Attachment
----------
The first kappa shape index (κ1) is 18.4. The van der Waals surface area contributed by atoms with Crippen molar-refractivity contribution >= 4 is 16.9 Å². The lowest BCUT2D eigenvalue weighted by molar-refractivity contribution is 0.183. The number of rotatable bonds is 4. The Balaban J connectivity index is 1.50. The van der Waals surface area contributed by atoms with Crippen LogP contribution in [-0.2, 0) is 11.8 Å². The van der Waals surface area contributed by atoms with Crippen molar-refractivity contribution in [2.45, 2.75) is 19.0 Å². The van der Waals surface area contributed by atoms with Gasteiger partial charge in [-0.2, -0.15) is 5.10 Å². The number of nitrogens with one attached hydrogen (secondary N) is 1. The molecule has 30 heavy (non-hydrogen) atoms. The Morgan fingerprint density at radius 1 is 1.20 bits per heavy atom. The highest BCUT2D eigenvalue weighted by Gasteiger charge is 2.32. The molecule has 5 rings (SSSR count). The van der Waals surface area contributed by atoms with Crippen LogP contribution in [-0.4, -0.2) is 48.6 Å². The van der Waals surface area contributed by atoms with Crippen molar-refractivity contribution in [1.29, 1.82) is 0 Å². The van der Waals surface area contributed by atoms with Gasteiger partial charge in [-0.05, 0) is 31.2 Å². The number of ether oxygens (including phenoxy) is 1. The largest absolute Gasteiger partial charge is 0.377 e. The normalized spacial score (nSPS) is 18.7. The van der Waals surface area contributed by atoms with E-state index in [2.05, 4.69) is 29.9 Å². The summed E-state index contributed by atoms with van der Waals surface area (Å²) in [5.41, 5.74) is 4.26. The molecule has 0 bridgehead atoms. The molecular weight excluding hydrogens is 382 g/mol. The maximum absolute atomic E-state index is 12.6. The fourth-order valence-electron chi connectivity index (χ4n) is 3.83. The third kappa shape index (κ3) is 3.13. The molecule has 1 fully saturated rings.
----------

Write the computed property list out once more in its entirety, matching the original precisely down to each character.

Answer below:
The first kappa shape index (κ1) is 18.4. The van der Waals surface area contributed by atoms with Crippen molar-refractivity contribution >= 4 is 16.9 Å². The lowest BCUT2D eigenvalue weighted by molar-refractivity contribution is 0.183. The number of rotatable bonds is 4. The Balaban J connectivity index is 1.50. The van der Waals surface area contributed by atoms with Crippen LogP contribution in [-0.2, 0) is 11.8 Å². The van der Waals surface area contributed by atoms with Crippen molar-refractivity contribution in [2.45, 2.75) is 19.0 Å². The van der Waals surface area contributed by atoms with Gasteiger partial charge in [-0.2, -0.15) is 5.10 Å². The number of nitrogens with one attached hydrogen (secondary N) is 1. The molecule has 30 heavy (non-hydrogen) atoms. The Morgan fingerprint density at radius 1 is 1.20 bits per heavy atom. The highest BCUT2D eigenvalue weighted by Gasteiger charge is 2.32. The molecule has 5 rings (SSSR count). The van der Waals surface area contributed by atoms with Crippen LogP contribution in [-0.4, -0.2) is 48.6 Å². The van der Waals surface area contributed by atoms with Crippen molar-refractivity contribution in [1.29, 1.82) is 0 Å². The van der Waals surface area contributed by atoms with Gasteiger partial charge in [-0.05, 0) is 31.2 Å². The number of ether oxygens (including phenoxy) is 1. The largest absolute Gasteiger partial charge is 0.377 e. The normalized spacial score (nSPS) is 18.7. The van der Waals surface area contributed by atoms with E-state index in [2.05, 4.69) is 29.9 Å². The summed E-state index contributed by atoms with van der Waals surface area (Å²) in [5.41, 5.74) is 4.26. The molecule has 0 bridgehead atoms. The molecular weight excluding hydrogens is 382 g/mol. The maximum absolute atomic E-state index is 12.6. The fourth-order valence-electron chi connectivity index (χ4n) is 3.83. The third kappa shape index (κ3) is 3.13. The molecule has 1 fully saturated rings.